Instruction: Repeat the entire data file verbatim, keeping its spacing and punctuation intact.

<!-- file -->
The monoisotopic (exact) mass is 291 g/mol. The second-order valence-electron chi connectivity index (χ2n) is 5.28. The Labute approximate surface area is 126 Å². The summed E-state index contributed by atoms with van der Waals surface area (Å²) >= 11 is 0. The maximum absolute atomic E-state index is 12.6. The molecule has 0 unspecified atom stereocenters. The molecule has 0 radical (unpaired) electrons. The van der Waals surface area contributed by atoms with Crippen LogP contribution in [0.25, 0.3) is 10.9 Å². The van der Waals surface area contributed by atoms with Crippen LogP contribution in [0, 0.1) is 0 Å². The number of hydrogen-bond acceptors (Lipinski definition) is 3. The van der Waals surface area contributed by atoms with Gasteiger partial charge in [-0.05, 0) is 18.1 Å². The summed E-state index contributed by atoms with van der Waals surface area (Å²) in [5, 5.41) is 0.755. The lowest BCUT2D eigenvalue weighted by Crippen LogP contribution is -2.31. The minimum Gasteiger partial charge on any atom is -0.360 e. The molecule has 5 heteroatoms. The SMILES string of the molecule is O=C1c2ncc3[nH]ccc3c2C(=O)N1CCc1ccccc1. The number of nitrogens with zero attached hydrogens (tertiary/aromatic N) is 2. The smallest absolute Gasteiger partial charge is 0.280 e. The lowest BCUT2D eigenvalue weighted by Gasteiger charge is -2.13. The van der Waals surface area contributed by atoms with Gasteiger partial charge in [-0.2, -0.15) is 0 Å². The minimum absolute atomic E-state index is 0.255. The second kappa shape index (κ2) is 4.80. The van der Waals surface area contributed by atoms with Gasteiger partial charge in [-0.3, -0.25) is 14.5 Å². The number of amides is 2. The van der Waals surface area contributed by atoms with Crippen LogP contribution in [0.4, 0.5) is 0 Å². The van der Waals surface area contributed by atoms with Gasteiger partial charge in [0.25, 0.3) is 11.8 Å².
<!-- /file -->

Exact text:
The monoisotopic (exact) mass is 291 g/mol. The second-order valence-electron chi connectivity index (χ2n) is 5.28. The Labute approximate surface area is 126 Å². The summed E-state index contributed by atoms with van der Waals surface area (Å²) >= 11 is 0. The maximum absolute atomic E-state index is 12.6. The molecule has 0 unspecified atom stereocenters. The molecule has 0 radical (unpaired) electrons. The van der Waals surface area contributed by atoms with Crippen LogP contribution in [0.25, 0.3) is 10.9 Å². The van der Waals surface area contributed by atoms with Crippen LogP contribution in [0, 0.1) is 0 Å². The number of hydrogen-bond acceptors (Lipinski definition) is 3. The van der Waals surface area contributed by atoms with Gasteiger partial charge in [-0.05, 0) is 18.1 Å². The summed E-state index contributed by atoms with van der Waals surface area (Å²) in [5, 5.41) is 0.755. The lowest BCUT2D eigenvalue weighted by Crippen LogP contribution is -2.31. The minimum Gasteiger partial charge on any atom is -0.360 e. The molecule has 5 heteroatoms. The SMILES string of the molecule is O=C1c2ncc3[nH]ccc3c2C(=O)N1CCc1ccccc1. The number of nitrogens with zero attached hydrogens (tertiary/aromatic N) is 2. The smallest absolute Gasteiger partial charge is 0.280 e. The lowest BCUT2D eigenvalue weighted by Gasteiger charge is -2.13. The van der Waals surface area contributed by atoms with Gasteiger partial charge in [-0.2, -0.15) is 0 Å². The minimum absolute atomic E-state index is 0.255. The second kappa shape index (κ2) is 4.80. The van der Waals surface area contributed by atoms with Gasteiger partial charge in [-0.3, -0.25) is 14.5 Å². The number of amides is 2. The van der Waals surface area contributed by atoms with Crippen LogP contribution in [0.4, 0.5) is 0 Å². The van der Waals surface area contributed by atoms with Gasteiger partial charge in [0.25, 0.3) is 11.8 Å².